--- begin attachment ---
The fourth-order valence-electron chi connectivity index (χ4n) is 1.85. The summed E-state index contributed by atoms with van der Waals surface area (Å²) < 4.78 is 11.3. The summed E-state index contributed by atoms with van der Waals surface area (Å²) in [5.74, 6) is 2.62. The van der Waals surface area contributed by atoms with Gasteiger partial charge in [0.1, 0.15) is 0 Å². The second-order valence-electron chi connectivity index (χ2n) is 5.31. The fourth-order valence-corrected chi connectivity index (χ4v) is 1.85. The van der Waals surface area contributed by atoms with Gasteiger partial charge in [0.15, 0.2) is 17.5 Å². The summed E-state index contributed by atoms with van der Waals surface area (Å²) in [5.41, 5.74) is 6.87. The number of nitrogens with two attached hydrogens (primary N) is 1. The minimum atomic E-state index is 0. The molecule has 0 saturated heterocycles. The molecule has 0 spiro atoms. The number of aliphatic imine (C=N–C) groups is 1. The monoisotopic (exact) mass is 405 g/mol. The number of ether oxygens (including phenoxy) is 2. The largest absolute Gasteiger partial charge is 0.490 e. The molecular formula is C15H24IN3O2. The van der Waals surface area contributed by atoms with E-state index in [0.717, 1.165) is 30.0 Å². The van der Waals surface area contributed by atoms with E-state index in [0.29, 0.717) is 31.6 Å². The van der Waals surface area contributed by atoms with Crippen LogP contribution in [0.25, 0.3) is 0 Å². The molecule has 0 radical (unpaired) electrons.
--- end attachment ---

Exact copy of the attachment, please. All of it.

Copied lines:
The fourth-order valence-electron chi connectivity index (χ4n) is 1.85. The summed E-state index contributed by atoms with van der Waals surface area (Å²) < 4.78 is 11.3. The summed E-state index contributed by atoms with van der Waals surface area (Å²) in [5.74, 6) is 2.62. The van der Waals surface area contributed by atoms with Gasteiger partial charge in [0.1, 0.15) is 0 Å². The second-order valence-electron chi connectivity index (χ2n) is 5.31. The fourth-order valence-corrected chi connectivity index (χ4v) is 1.85. The van der Waals surface area contributed by atoms with Gasteiger partial charge in [0.15, 0.2) is 17.5 Å². The summed E-state index contributed by atoms with van der Waals surface area (Å²) in [5.41, 5.74) is 6.87. The number of nitrogens with two attached hydrogens (primary N) is 1. The minimum atomic E-state index is 0. The molecule has 0 saturated heterocycles. The molecule has 0 spiro atoms. The number of aliphatic imine (C=N–C) groups is 1. The monoisotopic (exact) mass is 405 g/mol. The number of ether oxygens (including phenoxy) is 2. The largest absolute Gasteiger partial charge is 0.490 e. The molecular formula is C15H24IN3O2. The van der Waals surface area contributed by atoms with E-state index in [0.717, 1.165) is 30.0 Å². The van der Waals surface area contributed by atoms with E-state index in [0.29, 0.717) is 31.6 Å². The van der Waals surface area contributed by atoms with Crippen LogP contribution in [0.25, 0.3) is 0 Å². The molecule has 0 radical (unpaired) electrons.